When one enters a church of the ancient Byzantine tradition, either Eastern Orthodox or Catholic, one is struck by the multiplicity and variety of icons or images. These icons, often hauntingly beautiful, have deep theological meaning. They are windows through which the imagination can be brought into the presence of those whom they represent in the heavenly court. Their placement in the church building is not arbitrary. The plan follows and reflects the Divine Liturgy of St. John Chrysostom. Christ, Pantocrator, lord of all, looks down from the gilded cupola and blesses the faithful. The Blessed Mother stands in the apse offering her prayers along with ours to her Son, and the saints stand guard in adoration on the altar screen, Iconostasis, placed before the sanctuary or Holy of Holies.
imaginative tradition was nurtured in the West. Between the years 1140 and 1280
some 80 cathedrals were built, most within a hundred-mile radius of
recently, following the ravages of Neo-Platonic Humanism and the Protestant
Reformation, magnificent Baroque churches were erected as visual expositions of
traditional Catholic theology, again in harmony with the Thomistic
philosophy approved at the Council of Trent (1545 - 1563). In this case, the
This integration of Faith, Reason, and Imagination is sorely lacking in our Catholic culture today. Of late, following Pope John Paul II encyclical, Fides et Ratio, there has been renewed interest in restoring the harmonious balance of faith and reason. Little has been said, however, regarding the imagination. Since the time of the Second Vatican Council our churches, for whatever reason, have been stripped of their imaginative elements. While this trend appears to be waning and images are being restored, a lack of discernment as to quality and suitability remains. It would appear that "anything goes because nobody knows."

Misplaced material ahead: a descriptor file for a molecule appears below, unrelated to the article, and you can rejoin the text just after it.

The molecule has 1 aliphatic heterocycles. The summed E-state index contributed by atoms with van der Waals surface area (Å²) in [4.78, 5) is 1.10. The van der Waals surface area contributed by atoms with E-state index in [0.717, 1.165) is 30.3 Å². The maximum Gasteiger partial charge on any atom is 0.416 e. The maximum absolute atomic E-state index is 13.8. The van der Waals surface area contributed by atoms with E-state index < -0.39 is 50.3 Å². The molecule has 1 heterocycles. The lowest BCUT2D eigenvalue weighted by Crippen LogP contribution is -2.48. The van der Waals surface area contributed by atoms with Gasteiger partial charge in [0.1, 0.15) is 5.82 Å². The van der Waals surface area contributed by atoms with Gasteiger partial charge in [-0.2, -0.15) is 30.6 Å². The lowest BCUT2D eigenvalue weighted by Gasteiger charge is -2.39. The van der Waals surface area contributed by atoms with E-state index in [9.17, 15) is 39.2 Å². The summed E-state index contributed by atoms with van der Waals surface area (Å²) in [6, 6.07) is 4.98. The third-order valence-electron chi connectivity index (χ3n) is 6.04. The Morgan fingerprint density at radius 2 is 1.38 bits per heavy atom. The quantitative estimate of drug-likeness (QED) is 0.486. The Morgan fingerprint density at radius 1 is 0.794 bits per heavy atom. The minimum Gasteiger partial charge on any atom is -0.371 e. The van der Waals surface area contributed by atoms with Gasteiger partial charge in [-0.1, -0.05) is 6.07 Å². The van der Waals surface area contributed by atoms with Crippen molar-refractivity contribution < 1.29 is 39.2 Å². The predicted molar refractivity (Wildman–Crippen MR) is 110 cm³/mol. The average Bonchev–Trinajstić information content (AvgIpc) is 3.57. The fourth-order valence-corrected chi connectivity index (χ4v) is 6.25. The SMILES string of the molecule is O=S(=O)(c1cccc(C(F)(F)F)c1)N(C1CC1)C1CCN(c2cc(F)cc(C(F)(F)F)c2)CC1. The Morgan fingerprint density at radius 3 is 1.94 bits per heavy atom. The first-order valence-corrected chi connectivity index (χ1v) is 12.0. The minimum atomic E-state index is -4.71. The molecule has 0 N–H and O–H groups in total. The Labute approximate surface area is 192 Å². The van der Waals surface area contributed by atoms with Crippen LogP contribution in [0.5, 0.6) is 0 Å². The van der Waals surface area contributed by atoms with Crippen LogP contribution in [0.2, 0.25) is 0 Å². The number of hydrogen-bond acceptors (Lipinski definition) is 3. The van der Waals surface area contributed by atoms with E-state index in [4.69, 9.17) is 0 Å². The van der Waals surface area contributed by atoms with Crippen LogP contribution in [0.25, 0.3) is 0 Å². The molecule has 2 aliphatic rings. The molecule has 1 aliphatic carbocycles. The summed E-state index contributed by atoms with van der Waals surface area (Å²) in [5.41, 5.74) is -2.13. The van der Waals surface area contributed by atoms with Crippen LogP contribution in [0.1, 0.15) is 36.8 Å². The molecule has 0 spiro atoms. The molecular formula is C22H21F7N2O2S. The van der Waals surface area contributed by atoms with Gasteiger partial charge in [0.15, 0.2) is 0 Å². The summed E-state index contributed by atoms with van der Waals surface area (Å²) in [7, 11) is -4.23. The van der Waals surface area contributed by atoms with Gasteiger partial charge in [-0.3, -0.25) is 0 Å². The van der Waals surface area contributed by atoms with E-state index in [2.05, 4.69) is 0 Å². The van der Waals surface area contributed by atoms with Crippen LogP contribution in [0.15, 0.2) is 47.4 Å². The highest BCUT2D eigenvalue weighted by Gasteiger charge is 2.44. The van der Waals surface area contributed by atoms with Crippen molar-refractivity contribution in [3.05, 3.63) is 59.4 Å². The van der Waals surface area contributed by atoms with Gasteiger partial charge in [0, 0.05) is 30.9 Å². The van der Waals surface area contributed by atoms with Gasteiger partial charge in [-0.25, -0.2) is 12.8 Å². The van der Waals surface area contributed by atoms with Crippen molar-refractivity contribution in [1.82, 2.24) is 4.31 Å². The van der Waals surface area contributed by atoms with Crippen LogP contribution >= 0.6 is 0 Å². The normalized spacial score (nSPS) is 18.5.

This is not
to say that what is needed in religious imagery must be didactic or propaganda
"poster art" equivalent to visual “sound bites”. Neither should we
fall into the trap of nostalgia and produce copies of copies from bygone ages.
As maintained, artistic movements within the Church spoke of the Faith in the
idiom of the faithful of each age. Innovations in the visual arts most often
followed the insights of the great councils:
But for the artist it is not a mere technical ability, intellectual knowledge, and assent to the Faith that is needed. It must go even deeper. The imagination operates and communicates at a preconscious level and it does not lie. The poet, the painter, the playwright, and the prophet are all of the same guild. They are purveyors of visions. To fill and to form the Catholic imagination, we need genuinely gifted individuals who can bring us sublime visions of Faith and of Truth based on a compostio loci or genuine encounter with the glory of creation and above all, the Mystery of Salvation. Who knows what the future will bring, but in the words of Paul Claudel written earlier this century when the upheavals began: "Even today, in this age of iron or, let us say, white metal, the Temple of Solomon and the Cathedral of Chartres have not exhausted all the possibilities of getting back to God. There is still something to be garnered from those people with plaster in their hair and fingers full of paint."
1. See: St. Thomas Aquinas, Summa Contra Gentiles, Book III, esp. Chap. VI, where the Saint describes evil as: “ [deficit] boni quod natum est et debet habere”